Your Excellency, contrarily, the immediate past British Prime Minister Boris Johnson lost the confidence of his Cabinet and party after he failed the credibility test by appointing a blemished member to a key post. He invoked ministerial resignations in a show of politics of conviction.

What a difference with our cult of politics of failed credibility test! There is eloquence in the silence of the Presidency amid the odium of the Pomona Dumpsite saga. Although the deal raises a corruption stench, given that it did not go through tender processes, the Presidency is conspicuous by a non-committal aloofness.

Your Excellency, there is evidence galore to prove claims by the civil society that the so-called new dispensation failed the credibility test. Among the evidence is the bragging by a Zanu-PF bigwig that the armed forces and war veterans were appendages of his party.

In his book, Where Do We Go From Here: Chaos Or Community, Martin Luther King Jr raised fundamental leadership imperatives. He caught my attention with his conviction that the tide in the affairs of man does not remain in the flood; it ebbs.

He called for a revolution of values, encouraging people of goodwill to challenge the poverty of spirit that inhibits concern for the under privileged. He appealed for urgency, stating that in this unfolding conundrum of life and history, procrastination is still the thief of time.

Your Excellency, time is of essence. It is my fervent prayer that there be at least one among the indigenous church leaders you visit who is as divinely forthright as King Jr. His belief in radical non-violent political struggle is a credible moral route to the creation of brotherhood.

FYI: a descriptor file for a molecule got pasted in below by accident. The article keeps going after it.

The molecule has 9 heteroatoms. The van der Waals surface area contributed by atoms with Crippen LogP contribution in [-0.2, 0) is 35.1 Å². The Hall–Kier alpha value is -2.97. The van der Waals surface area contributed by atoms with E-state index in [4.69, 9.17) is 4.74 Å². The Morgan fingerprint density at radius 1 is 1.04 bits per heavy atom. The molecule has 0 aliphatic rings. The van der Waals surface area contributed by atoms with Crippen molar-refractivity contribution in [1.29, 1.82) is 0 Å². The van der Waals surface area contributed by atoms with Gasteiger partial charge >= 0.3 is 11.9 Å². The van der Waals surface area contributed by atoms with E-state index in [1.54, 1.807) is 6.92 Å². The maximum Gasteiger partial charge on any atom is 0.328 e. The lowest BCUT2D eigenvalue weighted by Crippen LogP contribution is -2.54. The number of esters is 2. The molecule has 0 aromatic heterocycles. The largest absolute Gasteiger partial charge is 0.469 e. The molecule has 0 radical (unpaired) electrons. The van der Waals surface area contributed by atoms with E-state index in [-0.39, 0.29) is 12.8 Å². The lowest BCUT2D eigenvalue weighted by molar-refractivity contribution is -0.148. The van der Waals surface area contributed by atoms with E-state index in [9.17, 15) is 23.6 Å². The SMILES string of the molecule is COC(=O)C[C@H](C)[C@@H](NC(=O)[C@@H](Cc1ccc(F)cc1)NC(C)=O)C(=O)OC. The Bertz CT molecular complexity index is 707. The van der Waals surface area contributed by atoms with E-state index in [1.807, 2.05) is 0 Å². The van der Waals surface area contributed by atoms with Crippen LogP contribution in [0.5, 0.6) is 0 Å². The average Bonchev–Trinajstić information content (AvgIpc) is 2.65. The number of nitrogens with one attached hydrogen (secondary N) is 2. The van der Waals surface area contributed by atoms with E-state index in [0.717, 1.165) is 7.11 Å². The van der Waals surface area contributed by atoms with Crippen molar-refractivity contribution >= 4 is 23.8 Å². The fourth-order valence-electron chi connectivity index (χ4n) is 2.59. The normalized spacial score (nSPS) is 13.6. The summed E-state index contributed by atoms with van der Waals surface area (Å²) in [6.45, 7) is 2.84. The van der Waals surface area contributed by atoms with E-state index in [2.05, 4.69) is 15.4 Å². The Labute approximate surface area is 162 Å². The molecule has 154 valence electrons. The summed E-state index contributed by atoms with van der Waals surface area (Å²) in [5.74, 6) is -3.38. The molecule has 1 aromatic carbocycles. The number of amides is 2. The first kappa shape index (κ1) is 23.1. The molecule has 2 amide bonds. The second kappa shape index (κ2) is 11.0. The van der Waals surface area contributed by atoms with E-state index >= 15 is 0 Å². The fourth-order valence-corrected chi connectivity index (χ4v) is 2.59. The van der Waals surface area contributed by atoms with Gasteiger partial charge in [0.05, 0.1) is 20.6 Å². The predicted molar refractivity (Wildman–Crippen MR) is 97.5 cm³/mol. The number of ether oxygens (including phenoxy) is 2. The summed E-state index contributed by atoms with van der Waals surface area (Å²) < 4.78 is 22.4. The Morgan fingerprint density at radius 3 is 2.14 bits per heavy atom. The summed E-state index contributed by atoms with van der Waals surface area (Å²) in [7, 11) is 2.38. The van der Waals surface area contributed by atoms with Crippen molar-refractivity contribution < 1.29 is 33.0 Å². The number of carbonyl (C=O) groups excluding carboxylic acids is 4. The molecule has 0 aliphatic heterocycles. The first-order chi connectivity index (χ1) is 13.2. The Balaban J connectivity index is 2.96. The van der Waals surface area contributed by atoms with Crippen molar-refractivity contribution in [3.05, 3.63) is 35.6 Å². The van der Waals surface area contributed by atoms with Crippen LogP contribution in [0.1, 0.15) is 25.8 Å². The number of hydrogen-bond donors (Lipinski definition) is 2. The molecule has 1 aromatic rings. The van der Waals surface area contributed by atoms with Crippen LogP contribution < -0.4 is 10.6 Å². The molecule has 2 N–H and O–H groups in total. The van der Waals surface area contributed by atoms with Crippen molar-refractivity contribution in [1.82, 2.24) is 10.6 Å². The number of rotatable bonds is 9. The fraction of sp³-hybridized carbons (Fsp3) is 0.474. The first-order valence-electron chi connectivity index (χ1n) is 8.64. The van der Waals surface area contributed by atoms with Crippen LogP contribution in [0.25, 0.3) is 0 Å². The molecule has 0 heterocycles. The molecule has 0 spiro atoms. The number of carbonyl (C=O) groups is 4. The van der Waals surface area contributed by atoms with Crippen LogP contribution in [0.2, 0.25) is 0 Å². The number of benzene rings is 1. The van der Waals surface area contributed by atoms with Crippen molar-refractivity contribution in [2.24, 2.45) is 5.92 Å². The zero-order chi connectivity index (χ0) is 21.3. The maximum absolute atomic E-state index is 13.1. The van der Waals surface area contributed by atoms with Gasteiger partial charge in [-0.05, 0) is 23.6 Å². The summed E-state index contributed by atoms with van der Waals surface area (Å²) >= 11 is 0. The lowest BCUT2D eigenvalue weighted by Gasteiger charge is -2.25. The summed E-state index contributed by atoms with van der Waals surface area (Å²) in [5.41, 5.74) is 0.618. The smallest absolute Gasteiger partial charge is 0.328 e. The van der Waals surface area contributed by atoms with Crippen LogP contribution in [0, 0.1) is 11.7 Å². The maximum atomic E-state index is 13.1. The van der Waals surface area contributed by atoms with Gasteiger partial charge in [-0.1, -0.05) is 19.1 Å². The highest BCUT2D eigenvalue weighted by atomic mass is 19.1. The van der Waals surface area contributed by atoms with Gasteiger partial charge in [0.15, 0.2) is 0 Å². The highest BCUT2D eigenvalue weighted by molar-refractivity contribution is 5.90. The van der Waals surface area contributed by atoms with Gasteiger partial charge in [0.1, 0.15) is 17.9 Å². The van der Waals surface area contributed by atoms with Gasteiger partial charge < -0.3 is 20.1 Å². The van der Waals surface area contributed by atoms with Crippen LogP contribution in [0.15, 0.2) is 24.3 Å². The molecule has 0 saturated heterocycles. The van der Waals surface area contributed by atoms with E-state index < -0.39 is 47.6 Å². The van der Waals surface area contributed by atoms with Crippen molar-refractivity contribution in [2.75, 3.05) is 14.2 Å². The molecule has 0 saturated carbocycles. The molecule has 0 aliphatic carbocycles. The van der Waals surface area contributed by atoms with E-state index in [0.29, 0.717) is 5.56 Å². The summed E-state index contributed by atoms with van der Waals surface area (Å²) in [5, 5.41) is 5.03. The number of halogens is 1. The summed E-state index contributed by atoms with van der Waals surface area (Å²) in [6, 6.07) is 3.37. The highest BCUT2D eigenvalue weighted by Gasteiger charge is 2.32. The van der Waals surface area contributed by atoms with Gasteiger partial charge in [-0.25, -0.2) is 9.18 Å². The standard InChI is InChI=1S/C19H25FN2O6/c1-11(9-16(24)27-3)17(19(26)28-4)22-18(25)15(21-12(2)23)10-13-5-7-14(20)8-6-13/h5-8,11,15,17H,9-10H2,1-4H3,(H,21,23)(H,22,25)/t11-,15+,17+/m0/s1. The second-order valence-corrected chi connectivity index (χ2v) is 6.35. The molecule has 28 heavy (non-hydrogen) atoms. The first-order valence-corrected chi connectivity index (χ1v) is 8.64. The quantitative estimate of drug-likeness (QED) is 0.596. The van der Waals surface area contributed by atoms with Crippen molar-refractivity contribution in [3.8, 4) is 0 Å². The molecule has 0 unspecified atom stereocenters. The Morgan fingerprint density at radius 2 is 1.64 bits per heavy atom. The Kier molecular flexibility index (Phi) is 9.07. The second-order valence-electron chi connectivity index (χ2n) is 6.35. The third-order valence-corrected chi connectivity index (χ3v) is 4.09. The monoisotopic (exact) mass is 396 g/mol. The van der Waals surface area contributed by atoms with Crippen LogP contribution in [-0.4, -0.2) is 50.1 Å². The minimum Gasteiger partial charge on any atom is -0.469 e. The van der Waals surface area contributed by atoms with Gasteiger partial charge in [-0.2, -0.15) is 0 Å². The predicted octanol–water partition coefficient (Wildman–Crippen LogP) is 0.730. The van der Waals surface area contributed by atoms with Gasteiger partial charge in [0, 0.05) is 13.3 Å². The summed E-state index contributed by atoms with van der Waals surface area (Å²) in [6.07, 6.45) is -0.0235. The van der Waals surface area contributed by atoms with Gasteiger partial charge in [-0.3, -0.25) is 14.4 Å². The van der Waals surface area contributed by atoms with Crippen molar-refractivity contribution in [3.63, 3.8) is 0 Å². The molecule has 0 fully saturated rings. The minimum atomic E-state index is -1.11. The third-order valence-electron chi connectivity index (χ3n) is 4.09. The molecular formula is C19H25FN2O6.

If such one churchman was likewise spirited, most of the citizenry who celebrated the fall of Mugabe could not be ruing their spontaneity. Sadly, for them, lamentation and tears became their portion in the immediate aftermath of their resounding cheers.

They are mourning, even cursing their impulsivity. They are regretful for instantly hitting the roof of the sky with happiness over the token power change.  Citizenry, be they scattered in the diasporas or within, are united in grief, sorrowful for their beloved country.

Your Excellency, my choicest accompaniment during my formative years in the early 1970s was the book, Cry the Beloved Country, by Alan Paton.  It engrossed my then tender mind and stimulated my faculties.

It is the literary works that reframed the Christian values of political aloofness my mother had inculcated in me. Fish scales fell off my eyes. I encountered the verity that one cannot be the salt and light of society at the avoidance of participation in public affairs.

Yet, it never dawned on me that I would ever cry for my beloved country. Now, like all my compatriots, I am heartbroken and crying for my beloved Zimbabwe. If I were writing with ink on paper, duly, my editor would witness evidence of teardrops blotting on my script.

Your Excellency, failure of the credibility test has permeated all sectors, including universities. As I see it, deposit-taking institutions are a tip of the iceberg. Methinks probity implores you to heed the King Jr presage: "Eventually, the yearning for freedom manifests itself."

    Cyprian Muketiwa Ndawana is a public speaking coach, motivational speaker, speechwriter and newspaper columnist.

Source - NewsDay Zimbabwe